Was Adolf Hitler indeed nominated for the Nobel Peace Prize?
The fact that Adolf Hitler was nominated for the Nobel Peace Prize in his time is an often-told piece of information. And as strange as it may …
The fact that Adolf Hitler was nominated for the Nobel Peace Prize in his time is an often-told piece of information. And as strange as it may sound nowadays, this information is the truth. But this nomination actually fell victim to the quirks of the Nobel nomination system. it’s a sarcastic jokenot much is known.
Hitler was nominated for the Nobel Peace Prize in 1939 by Swedish politician Erik Gottfrid Christian Brandt.
Not everyone had the honor of nominating people for the award. The Norwegian Nobel Committee only accepted candidates from individuals with certain statuses at the top of the organization, including university professors, previous Nobel Peace Prize winners, and members of the national assembly or national government.
As a member of the Swedish Parliament, Brandt fit these descriptions, but he apparently did not intend the nomination proposal to be significant. Brandt, was part of the centre-left Social Democratic Party And he was an antifascist. Hitler’s nomination, then British Prime Minister Neville ChamberlainIt was intended as an ironic reference to other members of the Swedish parliament who had nominated .
By the time Chamberlain took office in 1937, Hitler had begun to aggressively expand Germany’s army and set his sights on German-speaking Europe. Chamberlain had an approach to appease Hitler. The horrors of the First World War were still fresh in his mind, so he wanted to avoid armed conflicts with Nazi Germany.
The Munich Agreement, signed by Germany, Britain, France, and Italy on September 30, 1938, allowed the German annexation of the Sudetenland in western Czechoslovakia, provided that Hitler did not make any other claims for European territory.
Following the agreement, Chamberlain returned to the residence and famously declared that he had guaranteed the peace. This development He was nominated for the Nobel Peace Prize by 12 Swedish lawmakers.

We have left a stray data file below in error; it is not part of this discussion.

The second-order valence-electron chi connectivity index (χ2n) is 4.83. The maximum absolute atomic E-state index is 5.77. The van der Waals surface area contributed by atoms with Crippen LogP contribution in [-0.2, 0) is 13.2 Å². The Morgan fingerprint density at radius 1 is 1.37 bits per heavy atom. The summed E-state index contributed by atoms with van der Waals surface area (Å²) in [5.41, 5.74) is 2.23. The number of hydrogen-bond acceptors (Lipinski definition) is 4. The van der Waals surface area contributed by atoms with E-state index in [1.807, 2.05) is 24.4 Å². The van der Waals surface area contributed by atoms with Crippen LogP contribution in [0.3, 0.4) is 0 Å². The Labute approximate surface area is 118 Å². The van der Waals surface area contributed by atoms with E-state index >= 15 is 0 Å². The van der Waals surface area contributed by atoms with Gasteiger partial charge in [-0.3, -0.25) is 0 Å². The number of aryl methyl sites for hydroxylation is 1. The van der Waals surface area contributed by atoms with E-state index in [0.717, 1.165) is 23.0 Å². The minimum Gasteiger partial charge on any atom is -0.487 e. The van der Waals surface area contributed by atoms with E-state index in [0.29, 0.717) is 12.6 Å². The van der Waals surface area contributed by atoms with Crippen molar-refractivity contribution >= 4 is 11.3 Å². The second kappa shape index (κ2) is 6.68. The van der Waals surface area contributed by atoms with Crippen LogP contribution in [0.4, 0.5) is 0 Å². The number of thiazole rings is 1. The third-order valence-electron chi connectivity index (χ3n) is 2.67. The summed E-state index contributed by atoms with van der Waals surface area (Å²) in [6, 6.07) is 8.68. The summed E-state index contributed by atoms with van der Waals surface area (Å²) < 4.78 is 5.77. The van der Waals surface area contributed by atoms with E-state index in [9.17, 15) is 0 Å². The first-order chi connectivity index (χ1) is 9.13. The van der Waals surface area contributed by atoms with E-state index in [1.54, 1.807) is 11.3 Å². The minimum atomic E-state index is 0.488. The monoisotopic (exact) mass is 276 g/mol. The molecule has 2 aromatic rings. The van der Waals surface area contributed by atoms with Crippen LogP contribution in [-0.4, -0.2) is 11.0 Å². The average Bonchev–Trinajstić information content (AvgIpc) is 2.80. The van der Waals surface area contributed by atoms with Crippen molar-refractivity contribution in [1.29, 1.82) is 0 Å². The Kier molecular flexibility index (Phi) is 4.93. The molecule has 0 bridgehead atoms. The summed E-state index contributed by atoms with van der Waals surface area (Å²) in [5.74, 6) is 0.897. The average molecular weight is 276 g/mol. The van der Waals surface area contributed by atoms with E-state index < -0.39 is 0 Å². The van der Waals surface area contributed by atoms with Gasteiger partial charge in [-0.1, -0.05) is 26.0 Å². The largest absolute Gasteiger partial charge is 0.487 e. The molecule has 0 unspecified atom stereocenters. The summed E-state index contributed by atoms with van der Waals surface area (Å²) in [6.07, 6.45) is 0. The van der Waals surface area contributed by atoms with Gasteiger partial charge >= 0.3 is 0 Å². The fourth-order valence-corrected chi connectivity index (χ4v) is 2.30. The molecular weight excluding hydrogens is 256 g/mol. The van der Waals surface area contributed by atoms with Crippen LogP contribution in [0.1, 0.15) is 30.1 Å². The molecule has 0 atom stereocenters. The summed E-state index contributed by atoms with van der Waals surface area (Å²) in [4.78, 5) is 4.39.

Of course, this peace was not guaranteed as one might think, and many Chamberlains, including Brandt, were apparently skeptical of this self-proclaimed success.
If you look at Brandt’s letter to the Norwegian Nobel Committee, it can be clearly seen that he was extremely cynical. According to the Nobel Peace Center, in this letterWhen we look at the writers, the following is said in summary: Adolf Hitler, with his radiant love for peace, as previously documented in Mein Kampf – arguably the world’s finest and most recognizable peace book and peaceful achievement alongside the Bible – with the annexation of Austria – freed his citizens in the Sudetenland from the use of force. fled and made his homeland great and mighty. If left alone by his warmongers, Hitler will probably bring peace to Europe and possibly the entire world.” Again in a one-on-one letter, “ If some Swedish parliamentarian had not nominated British Prime Minister Neville Chamberlain as another candidate, I would not have found this moment to be the right time to nominate Hitler. This nomination proposal appears to have not been properly thought out. While it is unmistakable that Chamberlain contributed to maintaining world peace by properly understanding Hitler’s striving for peace, the final decision was Hitler’s and not Chamberlain’s! Hitler must be thanked above all for the continued peace in the wider European lands; and it is this man again who hopes for peace in the future” is called.
As might be expected, this cynical approach was not well received at the time. The anti-fascists in Sweden were outraged by his candidacy and dismissed Brandt as ” crazed, clumsy and betraying the values of the staff class“. His lectures were canceled and he received a series of violent threats from the public as well.
History next to Brandt
Many did not believe the nomination was satire, but history appears to be on Brandt’s side. Soothing efforts II. It did not stop World War II, and some people even argue that this policy strengthened Hitler’s aggression and opened the way directly to war.
It is also clear that Brandt remained strongly anti-fascist throughout the war. He criticized his own party for not accepting more Jewish refugees from Germany to Sweden, and was one of the first politicians to speak out about rumors of German extermination camps in Poland.